News | Collision Analysis

July 10, 2017

U.S. and Canada Collision Statistics

Statistics from the U.S. are showing a marked increase in traffic deaths.  The most recent data indicates that fatalities increased from 32,744 in 2014 to 35,092 in 2015.  This is a 7% increase and the largest in nearly 50 years.  The increase occurred in almost all segments of the population, including pedestrians, cyclists, motorcyclists, and alcohol-impaired driving.  The estimated number of injuries increased 4.5%.

When considering rates based on vehicle miles travelled, the U.S. crash fatality rate rose 3.7% in 2015 compared to 2014, which boasted the lowest fatality rate on record.  The injury rate rose 1.3% in 2015.

Canada is not showing the same upswing in traffic crash fatalities and injuries.  While there was a slight increase in fatalities (0.3%) in 2015, serious injuries were down 1.1%.  And the 2015 fatality rate based on vehicle kilometres travelled was the lowest on record.

Factors such as increased belt usage, reduced impaired driving, and vehicle safety improvements have driven fatalities significantly down over the years despite increasing numbers of cars on the road and vehicle miles travelled.  The recent spike in U.S. fatalities is a reminder that the task to reduce traffic deaths and injuries is ongoing.

For more details, go to:

Transport Canada

National Highway Traffic Safety Administration

May 23, 2017

AAIA Convention and Trade Show 2017
May 26 - 27
Red Deer, Alberta

The Alberta Association of Insurance Adjusters is holding their 70th Annual Convention and Trade Show this Friday and Saturday at the Sheraton Hotel in Red Deer.

We welcome all attendees to stop by the Collision Analysis booth to chat about how we can help you with your collision and injury claims or to arrange one of our free seminars.  While you’re there, be sure enter your name for our prize draw!

We hope to see you there!

May 10, 2017

Bicycle Helmet Longevity Study

Craig Good and his research partners have just had their original research into bicycle helmet longevity published in the Annals of Biomedical Engineering. Their paper, titled Age has a Minimal Effect on the Impact Performance of Field-Used Bicycle Helmets, presents the results of impact testing of nearly 800 helmets collected from consumers and retail stores. The goal of the research was to study how helmet impact performance changes with time and use.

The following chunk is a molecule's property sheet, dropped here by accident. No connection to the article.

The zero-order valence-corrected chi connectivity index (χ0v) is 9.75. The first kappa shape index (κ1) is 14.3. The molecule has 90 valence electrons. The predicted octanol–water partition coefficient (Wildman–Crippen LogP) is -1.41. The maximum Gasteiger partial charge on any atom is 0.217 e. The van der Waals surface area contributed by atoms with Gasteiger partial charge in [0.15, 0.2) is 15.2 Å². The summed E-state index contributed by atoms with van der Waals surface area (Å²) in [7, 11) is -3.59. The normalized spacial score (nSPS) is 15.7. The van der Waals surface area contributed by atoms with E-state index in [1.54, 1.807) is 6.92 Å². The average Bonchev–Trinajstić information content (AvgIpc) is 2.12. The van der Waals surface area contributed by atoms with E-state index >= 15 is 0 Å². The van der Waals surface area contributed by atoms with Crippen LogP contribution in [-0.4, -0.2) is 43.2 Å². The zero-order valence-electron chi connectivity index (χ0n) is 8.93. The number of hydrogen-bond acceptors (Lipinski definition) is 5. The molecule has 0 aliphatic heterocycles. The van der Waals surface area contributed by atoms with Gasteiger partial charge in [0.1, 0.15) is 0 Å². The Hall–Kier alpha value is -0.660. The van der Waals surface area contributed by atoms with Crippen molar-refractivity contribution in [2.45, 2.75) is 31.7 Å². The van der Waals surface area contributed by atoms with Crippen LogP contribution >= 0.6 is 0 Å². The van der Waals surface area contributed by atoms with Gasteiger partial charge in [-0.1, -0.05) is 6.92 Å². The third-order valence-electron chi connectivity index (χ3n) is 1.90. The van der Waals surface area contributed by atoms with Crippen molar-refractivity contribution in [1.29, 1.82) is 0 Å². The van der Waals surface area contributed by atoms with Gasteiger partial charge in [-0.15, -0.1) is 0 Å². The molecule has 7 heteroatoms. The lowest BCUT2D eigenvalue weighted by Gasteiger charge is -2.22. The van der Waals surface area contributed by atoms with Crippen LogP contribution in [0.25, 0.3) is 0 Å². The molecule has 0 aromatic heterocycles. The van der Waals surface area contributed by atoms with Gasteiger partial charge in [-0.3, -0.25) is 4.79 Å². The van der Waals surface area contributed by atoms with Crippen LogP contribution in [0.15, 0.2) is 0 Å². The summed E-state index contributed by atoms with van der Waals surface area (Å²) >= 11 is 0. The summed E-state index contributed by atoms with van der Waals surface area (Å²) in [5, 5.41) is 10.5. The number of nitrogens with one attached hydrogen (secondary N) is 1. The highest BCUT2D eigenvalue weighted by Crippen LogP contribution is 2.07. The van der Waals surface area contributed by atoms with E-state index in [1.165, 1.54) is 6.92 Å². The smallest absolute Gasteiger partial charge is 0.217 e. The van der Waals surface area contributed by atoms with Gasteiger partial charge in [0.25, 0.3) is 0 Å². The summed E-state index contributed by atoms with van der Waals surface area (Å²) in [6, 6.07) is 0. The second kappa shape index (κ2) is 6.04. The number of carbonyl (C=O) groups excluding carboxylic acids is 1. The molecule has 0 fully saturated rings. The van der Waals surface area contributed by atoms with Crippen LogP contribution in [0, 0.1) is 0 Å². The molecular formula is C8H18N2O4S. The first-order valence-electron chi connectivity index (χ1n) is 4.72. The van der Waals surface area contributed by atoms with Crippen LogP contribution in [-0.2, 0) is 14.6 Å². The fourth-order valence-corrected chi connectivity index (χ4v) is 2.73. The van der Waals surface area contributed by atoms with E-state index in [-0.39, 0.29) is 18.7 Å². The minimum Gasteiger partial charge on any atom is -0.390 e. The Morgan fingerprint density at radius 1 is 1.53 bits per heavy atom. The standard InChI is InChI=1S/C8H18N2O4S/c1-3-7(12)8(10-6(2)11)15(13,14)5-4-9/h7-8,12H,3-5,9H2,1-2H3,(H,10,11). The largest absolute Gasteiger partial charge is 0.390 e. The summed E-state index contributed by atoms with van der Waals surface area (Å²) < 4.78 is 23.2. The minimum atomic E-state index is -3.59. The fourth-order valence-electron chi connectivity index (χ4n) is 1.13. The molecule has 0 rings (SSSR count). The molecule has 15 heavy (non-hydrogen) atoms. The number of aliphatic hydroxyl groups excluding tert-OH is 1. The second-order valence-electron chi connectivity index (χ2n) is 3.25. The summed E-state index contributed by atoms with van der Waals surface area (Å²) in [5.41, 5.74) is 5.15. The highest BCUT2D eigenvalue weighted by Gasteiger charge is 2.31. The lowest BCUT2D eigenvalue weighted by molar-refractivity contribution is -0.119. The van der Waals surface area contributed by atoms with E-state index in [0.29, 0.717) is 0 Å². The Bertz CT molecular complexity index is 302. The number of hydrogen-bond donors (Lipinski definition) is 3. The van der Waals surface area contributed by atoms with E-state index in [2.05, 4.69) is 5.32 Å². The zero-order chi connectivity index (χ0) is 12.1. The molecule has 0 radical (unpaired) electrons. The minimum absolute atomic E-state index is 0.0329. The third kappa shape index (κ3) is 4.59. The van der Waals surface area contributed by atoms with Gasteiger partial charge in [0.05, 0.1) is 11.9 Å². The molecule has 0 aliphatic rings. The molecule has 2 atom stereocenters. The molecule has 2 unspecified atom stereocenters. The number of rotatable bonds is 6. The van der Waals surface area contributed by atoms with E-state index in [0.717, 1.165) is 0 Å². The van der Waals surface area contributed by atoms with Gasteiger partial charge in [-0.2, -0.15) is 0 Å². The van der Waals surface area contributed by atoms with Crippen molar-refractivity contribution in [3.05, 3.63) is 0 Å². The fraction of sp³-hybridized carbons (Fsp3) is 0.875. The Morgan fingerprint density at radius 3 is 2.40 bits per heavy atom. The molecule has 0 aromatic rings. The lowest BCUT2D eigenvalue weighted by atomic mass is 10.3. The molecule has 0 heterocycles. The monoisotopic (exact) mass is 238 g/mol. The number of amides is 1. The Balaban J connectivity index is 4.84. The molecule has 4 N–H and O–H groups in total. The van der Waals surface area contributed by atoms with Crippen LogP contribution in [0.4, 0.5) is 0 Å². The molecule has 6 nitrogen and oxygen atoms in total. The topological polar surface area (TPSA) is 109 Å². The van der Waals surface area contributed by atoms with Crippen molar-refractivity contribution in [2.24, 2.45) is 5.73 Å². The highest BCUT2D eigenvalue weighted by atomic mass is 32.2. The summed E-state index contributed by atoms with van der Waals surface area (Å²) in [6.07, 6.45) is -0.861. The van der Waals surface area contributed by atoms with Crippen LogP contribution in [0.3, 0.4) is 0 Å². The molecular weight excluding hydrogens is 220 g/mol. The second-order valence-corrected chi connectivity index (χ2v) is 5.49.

The helmets tested were up to 26 years old and were included in the study if they were free of impact-related damage, had a legible manufacture date label and were certified to at least one helmet standard.  

The bicycle helmets tested did not lose their ability to attenuate impacts with age.

If you have questions about the research or would like to discuss your helmet case, please contact us and ask for Craig Good.

April 21, 2017

On-Scene – Spring 2017

We have just launched our Spring 2017 issue of On-Scene!  In our feature article, Hard Facts: The Importance of Evidence Gathering and Preservation, we provide guidelines for our clients to follow when gathering the physical evidence that is so important to a thorough forensic investigation.

If you've read the article and still want to learn more, contact us about our newest seminar Forensic Evidence Gathering & Documentation with a Focus on Vehicle Collisions, which has recently been granted accreditation by the Alberta Insurance Council (AIC).

If you’re not already on our mailing list, click here to subscribe to On-Scene free of charge! 

March 2, 2017

Tyler Gerritsen, C.E.T.

Congratulations to Tyler Gerritsen for earning his Certified Engineering Technologist designation through The Association of Science and Engineering Technology Professionals of Alberta (ASET).

Tyler joined Collision Analysis in August 2013 as a Technologist in Training.  He graduated with Honours in 2009 from SAIT Polytechnic’s Mechanical Engineering Technology program.

Tyler is an integral part of our research team that conducts motor vehicle defect and collision investigations in Alberta for Transport Canada.